Steps to Management Success – Step 82: Don’t Dwell on the Past

Written By Rick Frishman Published April 2nd, 2010

STEP EIGHTY-TWO

Don’t Dwell on the Past

We’re all carrying emotional baggage—the residual pain, guilt, anger, shame, regret, et cetera, over past mistakes, setbacks, and other painful learning experiences—but it’s better to check that baggage at the office door. It will only weigh you down.

WHAT IT MEANS: Too much living in the past can impede your present. Learn from your mistakes or other difficult life experiences, sure—but then move on. The more emotionally entangled you are with the past, the more it rents space in your head—and that’s space (and mental energy) that can be put to much better use. Being present-focused is a more constructive, productive, and satisfying way to work—and to live.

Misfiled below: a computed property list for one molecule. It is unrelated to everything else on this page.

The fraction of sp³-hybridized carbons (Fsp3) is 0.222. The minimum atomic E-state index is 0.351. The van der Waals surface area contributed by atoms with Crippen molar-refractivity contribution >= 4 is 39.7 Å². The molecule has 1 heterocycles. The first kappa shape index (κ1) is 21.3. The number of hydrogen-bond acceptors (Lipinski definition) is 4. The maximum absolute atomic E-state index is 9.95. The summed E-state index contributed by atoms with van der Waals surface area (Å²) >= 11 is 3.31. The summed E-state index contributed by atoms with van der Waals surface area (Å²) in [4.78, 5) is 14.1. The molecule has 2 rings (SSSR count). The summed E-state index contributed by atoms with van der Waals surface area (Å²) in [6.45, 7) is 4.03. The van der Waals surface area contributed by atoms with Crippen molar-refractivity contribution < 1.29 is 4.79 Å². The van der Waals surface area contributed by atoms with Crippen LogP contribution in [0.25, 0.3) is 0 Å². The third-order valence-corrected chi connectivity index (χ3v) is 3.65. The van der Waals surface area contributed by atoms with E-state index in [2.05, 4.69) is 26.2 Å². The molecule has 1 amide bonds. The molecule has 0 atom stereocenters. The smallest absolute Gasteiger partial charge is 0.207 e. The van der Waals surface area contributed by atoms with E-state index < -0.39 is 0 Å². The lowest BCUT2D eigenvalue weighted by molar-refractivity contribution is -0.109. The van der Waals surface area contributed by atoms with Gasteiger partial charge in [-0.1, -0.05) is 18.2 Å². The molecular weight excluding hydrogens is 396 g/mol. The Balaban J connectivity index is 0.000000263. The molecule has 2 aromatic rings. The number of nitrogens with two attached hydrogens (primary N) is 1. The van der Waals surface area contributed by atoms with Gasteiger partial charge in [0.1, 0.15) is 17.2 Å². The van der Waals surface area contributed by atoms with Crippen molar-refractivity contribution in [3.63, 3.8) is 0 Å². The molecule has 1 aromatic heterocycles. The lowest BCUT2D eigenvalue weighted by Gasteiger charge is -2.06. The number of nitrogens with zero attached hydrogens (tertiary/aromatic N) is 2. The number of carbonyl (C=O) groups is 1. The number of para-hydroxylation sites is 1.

ACTION PLAN: Realize that you have the capability of changing your thoughts in the blink of an eye. The next time you’re all wrapped up in “woulda, coulda, shoulda,” make an effort to be aware of your “past mode” and mentally shift gears. You can literally tell yourself (aloud, if nobody’s within earshot), “Not now!” or “I will think about this in three hours!” or even “That was then, this is now.” You may not be able to manage all your thoughts, but once you discover that it is at least possible to shift thoughts—and to be more cognizant of them—you will be more in the driver’s seat.

And then, as with any new skill, all you have to do is practice.

EVEN BETTER: There’s an old saying: when life gives you lemons, make lemonade.

To diffuse the emotional fallout of past setbacks, resentments, and/or disappointments, try to reframe them. Did you learn anything from the experience? Was there any “upside” at all? With the benefit of time and a more dispassionate perspective, some of our most challenging life experiences can be reviewed as some of our life’s most essential lessons.

(Excerpted from: 10 Clowns Don’t Make a Circus. . . and 249 Other Critical Management Success Strategies by Steven Schragis and Rick Frishman)


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